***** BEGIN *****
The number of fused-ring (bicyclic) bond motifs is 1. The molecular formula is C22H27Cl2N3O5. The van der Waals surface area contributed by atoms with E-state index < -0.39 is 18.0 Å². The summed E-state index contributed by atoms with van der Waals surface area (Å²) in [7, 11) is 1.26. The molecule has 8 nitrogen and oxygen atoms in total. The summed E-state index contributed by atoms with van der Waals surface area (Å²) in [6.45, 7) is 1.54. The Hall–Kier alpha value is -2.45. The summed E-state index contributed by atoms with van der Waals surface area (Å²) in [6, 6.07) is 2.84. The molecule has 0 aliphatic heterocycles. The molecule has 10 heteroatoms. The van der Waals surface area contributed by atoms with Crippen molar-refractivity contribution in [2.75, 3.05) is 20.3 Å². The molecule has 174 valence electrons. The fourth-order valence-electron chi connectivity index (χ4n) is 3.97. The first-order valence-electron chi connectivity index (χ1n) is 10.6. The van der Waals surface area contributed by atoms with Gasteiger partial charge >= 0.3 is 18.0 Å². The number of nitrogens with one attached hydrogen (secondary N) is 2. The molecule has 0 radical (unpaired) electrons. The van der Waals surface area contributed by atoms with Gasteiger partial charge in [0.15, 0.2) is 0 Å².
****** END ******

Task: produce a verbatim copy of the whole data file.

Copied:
The number of fused-ring (bicyclic) bond motifs is 1. The molecular formula is C22H27Cl2N3O5. The van der Waals surface area contributed by atoms with E-state index < -0.39 is 18.0 Å². The summed E-state index contributed by atoms with van der Waals surface area (Å²) in [7, 11) is 1.26. The molecule has 8 nitrogen and oxygen atoms in total. The summed E-state index contributed by atoms with van der Waals surface area (Å²) in [6.45, 7) is 1.54. The Hall–Kier alpha value is -2.45. The summed E-state index contributed by atoms with van der Waals surface area (Å²) in [6, 6.07) is 2.84. The molecule has 0 aliphatic heterocycles. The molecule has 10 heteroatoms. The van der Waals surface area contributed by atoms with Crippen molar-refractivity contribution in [2.75, 3.05) is 20.3 Å². The molecule has 174 valence electrons. The fourth-order valence-electron chi connectivity index (χ4n) is 3.97. The first-order valence-electron chi connectivity index (χ1n) is 10.6. The van der Waals surface area contributed by atoms with Gasteiger partial charge >= 0.3 is 18.0 Å². The number of nitrogens with one attached hydrogen (secondary N) is 2. The molecule has 0 radical (unpaired) electrons. The van der Waals surface area contributed by atoms with Gasteiger partial charge in [0.15, 0.2) is 0 Å².